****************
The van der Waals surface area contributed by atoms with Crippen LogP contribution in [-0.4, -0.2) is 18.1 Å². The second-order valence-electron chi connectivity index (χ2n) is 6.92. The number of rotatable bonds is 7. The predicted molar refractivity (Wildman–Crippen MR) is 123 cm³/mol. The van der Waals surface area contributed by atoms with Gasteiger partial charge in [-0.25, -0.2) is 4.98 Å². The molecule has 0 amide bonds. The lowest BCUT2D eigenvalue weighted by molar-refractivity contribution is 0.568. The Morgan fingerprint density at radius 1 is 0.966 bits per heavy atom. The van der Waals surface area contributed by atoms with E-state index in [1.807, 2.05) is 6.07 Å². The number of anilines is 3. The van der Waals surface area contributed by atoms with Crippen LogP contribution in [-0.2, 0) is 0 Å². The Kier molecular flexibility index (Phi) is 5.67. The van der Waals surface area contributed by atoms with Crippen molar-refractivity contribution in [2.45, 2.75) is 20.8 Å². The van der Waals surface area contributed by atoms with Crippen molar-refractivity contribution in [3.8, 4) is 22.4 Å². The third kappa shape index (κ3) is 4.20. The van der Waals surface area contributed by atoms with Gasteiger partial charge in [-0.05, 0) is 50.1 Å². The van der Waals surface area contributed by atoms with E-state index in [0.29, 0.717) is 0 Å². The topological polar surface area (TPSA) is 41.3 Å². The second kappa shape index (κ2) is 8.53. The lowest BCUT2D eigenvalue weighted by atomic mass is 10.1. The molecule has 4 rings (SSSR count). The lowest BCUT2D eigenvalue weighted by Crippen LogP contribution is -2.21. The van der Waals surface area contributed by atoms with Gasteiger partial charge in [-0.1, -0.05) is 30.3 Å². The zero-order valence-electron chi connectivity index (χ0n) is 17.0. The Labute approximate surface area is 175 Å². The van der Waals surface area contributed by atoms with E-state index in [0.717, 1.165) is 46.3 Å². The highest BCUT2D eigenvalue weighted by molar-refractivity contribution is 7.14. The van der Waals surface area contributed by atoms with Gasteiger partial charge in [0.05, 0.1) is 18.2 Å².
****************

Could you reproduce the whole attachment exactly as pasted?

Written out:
The van der Waals surface area contributed by atoms with Crippen LogP contribution in [-0.4, -0.2) is 18.1 Å². The second-order valence-electron chi connectivity index (χ2n) is 6.92. The number of rotatable bonds is 7. The predicted molar refractivity (Wildman–Crippen MR) is 123 cm³/mol. The van der Waals surface area contributed by atoms with Gasteiger partial charge in [-0.25, -0.2) is 4.98 Å². The molecule has 0 amide bonds. The lowest BCUT2D eigenvalue weighted by molar-refractivity contribution is 0.568. The Morgan fingerprint density at radius 1 is 0.966 bits per heavy atom. The van der Waals surface area contributed by atoms with E-state index in [1.807, 2.05) is 6.07 Å². The number of anilines is 3. The van der Waals surface area contributed by atoms with Crippen LogP contribution in [-0.2, 0) is 0 Å². The Kier molecular flexibility index (Phi) is 5.67. The van der Waals surface area contributed by atoms with Crippen molar-refractivity contribution in [2.45, 2.75) is 20.8 Å². The van der Waals surface area contributed by atoms with Crippen molar-refractivity contribution in [3.8, 4) is 22.4 Å². The third kappa shape index (κ3) is 4.20. The van der Waals surface area contributed by atoms with Gasteiger partial charge in [-0.05, 0) is 50.1 Å². The van der Waals surface area contributed by atoms with E-state index in [0.29, 0.717) is 0 Å². The topological polar surface area (TPSA) is 41.3 Å². The second kappa shape index (κ2) is 8.53. The lowest BCUT2D eigenvalue weighted by atomic mass is 10.1. The molecule has 4 rings (SSSR count). The lowest BCUT2D eigenvalue weighted by Crippen LogP contribution is -2.21. The van der Waals surface area contributed by atoms with Gasteiger partial charge in [-0.1, -0.05) is 30.3 Å². The zero-order valence-electron chi connectivity index (χ0n) is 17.0. The Labute approximate surface area is 175 Å². The van der Waals surface area contributed by atoms with E-state index in [0.717, 1.165) is 46.3 Å². The highest BCUT2D eigenvalue weighted by molar-refractivity contribution is 7.14. The van der Waals surface area contributed by atoms with Gasteiger partial charge in [0.05, 0.1) is 18.2 Å².